Last edited by MsCowpea on Thu Jul 09, 2020 1:55 pm, edited 2 times in total.
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Re: Winter Tomatoes in Fl. (Plus veggies)

#304

Post: # 24846Unread post MsCowpea
Wed Jul 08, 2020 12:36 pm

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Re: Winter Tomatoes in Fl. (Plus veggies)

#305

Post: # 24849Unread post MsCowpea
Wed Jul 08, 2020 12:48 pm

Trees: from far left- lychee, sapodilla, tamarind
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Re: Winter Tomatoes in Fl. (Plus veggies)

#306

Post: # 24865Unread post PlainJane
Wed Jul 08, 2020 2:09 pm

Lovely, @MsCowpea!
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Re: Winter Tomatoes in Fl. (Plus veggies)

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Post: # 24870Unread post Ginger2778
Wed Jul 08, 2020 2:37 pm

So pretty!
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Re: Winter Tomatoes in Fl. (Plus veggies)

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Post: # 24887Unread post MsCowpea
Wed Jul 08, 2020 4:42 pm

Thanks!😀
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Re: Winter Tomatoes in Fl. (Plus veggies)

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Post: # 24920Unread post Growing Coastal
Wed Jul 08, 2020 9:29 pm

A nice mix of trees and palm trees.
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Re: Winter Tomatoes in Fl. (Plus veggies)

#310

Post: # 24973Unread post Barb_FL
Thu Jul 09, 2020 12:22 pm

Elaine - your backyard is stunning. It's like a park.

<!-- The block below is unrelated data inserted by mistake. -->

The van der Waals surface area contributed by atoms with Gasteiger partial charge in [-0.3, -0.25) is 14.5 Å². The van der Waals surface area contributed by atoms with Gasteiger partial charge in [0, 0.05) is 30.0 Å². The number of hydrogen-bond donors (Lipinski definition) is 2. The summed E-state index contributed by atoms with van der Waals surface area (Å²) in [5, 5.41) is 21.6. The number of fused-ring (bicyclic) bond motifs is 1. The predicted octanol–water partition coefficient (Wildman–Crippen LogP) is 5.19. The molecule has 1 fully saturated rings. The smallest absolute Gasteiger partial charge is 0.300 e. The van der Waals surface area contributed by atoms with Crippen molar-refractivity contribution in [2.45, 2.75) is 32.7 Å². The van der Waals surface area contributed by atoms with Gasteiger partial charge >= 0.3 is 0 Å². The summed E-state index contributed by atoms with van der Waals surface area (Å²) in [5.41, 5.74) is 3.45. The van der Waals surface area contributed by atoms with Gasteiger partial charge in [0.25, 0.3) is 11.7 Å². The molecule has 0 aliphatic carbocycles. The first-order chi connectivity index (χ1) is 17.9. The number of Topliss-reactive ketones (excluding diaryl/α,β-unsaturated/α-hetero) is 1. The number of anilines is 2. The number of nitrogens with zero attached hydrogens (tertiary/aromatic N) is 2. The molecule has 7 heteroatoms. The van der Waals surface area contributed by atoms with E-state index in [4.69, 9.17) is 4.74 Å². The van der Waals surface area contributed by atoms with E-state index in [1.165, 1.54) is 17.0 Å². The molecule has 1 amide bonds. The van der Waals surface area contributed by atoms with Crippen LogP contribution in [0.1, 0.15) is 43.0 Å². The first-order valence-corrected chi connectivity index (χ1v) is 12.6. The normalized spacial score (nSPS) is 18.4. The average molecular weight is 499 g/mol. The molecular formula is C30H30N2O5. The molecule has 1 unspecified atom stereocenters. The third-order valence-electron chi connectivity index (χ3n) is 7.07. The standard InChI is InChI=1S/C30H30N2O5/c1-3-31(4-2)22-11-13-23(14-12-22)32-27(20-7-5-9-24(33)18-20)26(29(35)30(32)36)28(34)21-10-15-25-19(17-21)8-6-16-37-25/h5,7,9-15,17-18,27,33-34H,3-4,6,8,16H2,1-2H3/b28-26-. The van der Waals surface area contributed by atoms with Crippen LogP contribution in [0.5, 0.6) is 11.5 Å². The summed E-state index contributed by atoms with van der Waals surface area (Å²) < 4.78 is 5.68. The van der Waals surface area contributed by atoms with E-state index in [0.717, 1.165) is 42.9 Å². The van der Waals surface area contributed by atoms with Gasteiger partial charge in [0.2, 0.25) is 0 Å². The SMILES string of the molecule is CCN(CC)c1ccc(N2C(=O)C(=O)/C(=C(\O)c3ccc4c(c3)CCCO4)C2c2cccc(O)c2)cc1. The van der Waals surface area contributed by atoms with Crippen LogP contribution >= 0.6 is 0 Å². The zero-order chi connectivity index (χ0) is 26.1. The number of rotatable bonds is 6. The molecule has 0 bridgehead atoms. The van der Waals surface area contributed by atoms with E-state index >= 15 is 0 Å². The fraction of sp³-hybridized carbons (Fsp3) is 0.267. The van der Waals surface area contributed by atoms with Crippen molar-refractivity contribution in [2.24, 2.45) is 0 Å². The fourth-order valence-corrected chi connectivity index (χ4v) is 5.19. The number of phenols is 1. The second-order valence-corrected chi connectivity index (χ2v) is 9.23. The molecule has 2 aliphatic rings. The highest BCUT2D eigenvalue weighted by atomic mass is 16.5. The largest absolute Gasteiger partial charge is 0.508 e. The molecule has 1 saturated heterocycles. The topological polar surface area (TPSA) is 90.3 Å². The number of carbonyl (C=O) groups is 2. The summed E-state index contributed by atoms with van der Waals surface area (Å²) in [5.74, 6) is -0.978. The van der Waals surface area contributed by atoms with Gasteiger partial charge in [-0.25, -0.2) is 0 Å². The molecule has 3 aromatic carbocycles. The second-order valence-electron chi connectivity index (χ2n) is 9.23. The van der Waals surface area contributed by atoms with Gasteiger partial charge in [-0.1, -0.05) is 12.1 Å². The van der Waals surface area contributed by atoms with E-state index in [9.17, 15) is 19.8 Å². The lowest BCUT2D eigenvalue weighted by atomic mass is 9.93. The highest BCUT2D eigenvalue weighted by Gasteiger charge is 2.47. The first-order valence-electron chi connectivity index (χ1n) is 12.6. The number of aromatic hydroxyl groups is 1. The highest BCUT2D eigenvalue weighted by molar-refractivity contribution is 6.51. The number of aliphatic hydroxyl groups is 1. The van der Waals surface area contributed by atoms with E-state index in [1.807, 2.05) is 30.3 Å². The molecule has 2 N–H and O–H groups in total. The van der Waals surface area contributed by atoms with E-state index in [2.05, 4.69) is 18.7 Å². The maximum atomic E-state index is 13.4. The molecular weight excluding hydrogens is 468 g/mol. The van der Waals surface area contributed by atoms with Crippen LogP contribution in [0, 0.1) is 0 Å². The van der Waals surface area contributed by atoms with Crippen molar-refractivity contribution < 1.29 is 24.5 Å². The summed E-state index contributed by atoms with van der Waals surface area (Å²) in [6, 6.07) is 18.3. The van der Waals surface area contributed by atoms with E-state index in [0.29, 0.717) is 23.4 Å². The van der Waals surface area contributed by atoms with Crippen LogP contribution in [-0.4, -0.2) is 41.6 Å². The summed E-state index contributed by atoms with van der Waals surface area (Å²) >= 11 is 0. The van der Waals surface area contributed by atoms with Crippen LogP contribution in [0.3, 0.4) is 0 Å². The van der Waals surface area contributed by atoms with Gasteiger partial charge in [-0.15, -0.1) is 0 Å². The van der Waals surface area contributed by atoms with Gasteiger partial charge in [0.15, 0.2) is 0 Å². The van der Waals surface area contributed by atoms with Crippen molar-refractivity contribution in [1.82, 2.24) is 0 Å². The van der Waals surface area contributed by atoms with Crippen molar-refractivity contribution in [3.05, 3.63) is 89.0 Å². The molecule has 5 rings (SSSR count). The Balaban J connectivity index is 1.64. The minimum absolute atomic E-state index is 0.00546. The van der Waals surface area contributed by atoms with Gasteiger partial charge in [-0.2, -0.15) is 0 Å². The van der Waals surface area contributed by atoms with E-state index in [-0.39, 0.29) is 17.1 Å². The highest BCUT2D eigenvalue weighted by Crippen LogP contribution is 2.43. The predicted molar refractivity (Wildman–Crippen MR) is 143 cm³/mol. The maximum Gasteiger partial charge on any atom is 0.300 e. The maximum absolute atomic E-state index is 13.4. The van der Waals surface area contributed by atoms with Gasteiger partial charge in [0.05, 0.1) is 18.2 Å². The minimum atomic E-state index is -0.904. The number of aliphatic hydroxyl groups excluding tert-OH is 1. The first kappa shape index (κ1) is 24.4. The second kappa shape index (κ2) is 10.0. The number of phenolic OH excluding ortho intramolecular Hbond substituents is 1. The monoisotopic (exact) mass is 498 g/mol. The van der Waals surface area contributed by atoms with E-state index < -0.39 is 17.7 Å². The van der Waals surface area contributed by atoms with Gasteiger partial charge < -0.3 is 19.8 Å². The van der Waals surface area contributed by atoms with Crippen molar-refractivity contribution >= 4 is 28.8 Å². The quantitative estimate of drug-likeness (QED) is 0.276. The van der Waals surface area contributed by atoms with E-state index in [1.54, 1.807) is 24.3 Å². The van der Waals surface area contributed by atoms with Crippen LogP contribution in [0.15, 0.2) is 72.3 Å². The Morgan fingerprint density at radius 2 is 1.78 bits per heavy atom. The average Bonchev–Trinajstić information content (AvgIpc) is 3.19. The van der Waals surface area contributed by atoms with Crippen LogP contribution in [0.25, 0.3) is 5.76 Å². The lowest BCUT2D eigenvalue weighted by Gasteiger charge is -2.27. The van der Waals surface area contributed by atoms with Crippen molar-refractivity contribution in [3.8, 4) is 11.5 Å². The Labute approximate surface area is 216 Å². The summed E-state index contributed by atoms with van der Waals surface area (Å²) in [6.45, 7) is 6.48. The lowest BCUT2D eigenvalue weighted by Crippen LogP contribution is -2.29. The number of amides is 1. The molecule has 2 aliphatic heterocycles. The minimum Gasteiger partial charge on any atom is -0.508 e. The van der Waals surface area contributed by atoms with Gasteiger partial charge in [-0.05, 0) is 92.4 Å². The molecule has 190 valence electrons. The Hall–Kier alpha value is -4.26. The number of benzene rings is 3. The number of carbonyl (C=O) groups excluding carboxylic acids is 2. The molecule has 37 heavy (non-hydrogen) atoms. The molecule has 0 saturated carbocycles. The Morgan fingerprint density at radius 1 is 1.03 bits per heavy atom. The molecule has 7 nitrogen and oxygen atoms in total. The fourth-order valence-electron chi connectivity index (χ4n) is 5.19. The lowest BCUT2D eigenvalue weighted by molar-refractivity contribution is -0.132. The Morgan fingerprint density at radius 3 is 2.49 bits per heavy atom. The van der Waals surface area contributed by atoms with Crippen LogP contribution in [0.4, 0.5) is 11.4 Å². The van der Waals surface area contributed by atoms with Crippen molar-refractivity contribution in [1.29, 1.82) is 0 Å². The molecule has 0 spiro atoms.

I also watched the video with Jim K. then I watched another one of his for making soil blocks. I will be watching more of his. Will be watching more of his in the future. So good for the people that live near him to be able to get super fresh produce.

----
I still need to finish dumping my earthboxes, etc and solarize. I've done about 5, but then the rains came and they were too wet, not to mention too hot to go outside for any length of time.
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Re: Winter Tomatoes in Fl. (Plus veggies)

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Post: # 24988Unread post arnorrian
Thu Jul 09, 2020 2:52 pm

Wonderful garden.
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Re: Winter Tomatoes in Fl. (Plus veggies)

#312

Post: # 24990Unread post MsCowpea
Thu Jul 09, 2020 3:44 pm

Thanks G.C. , arnorrian, and Barb.

I only take pictures of the pretty parts!😆 So much work needs to be done everywhere else but Barb is right about the heat and humidity — yesterday was 95 and the nighttime temp was 80!

Barb, I haven’t covered the EBs with plastic yet. And I am also rearranging parts of vegetable garden.

If I lived in New Port Richey I would go to that Tasty Tuesday Farmers Market and Wrights. They also give out that free yard waste compost. There are online videos showing how to make the soil blockers out of household ‘stuff’ for people who don’t want or need the expensive blockers. I have the very smallest blocker- I tried it for flower seeds years ago but I never mastered the system. May try again and use the small block to put in a bigger block that I will make with a home-made blocker. Kovaleski had great lettuce/greens transplants though I think the cooler temps of central Florida helps.
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Re: Winter Tomatoes in Fl. (Plus veggies)

#313

Post: # 25056Unread post wildcat62
Fri Jul 10, 2020 2:09 pm

Great thread. Loving the pics.
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Re: Winter Tomatoes in Fl. (Plus veggies)

#314

Post: # 25072Unread post MsCowpea
Fri Jul 10, 2020 6:01 pm

Thanks wildcat.
And Plain Jane, thank you for your earlier comment. Appreciate all the comments.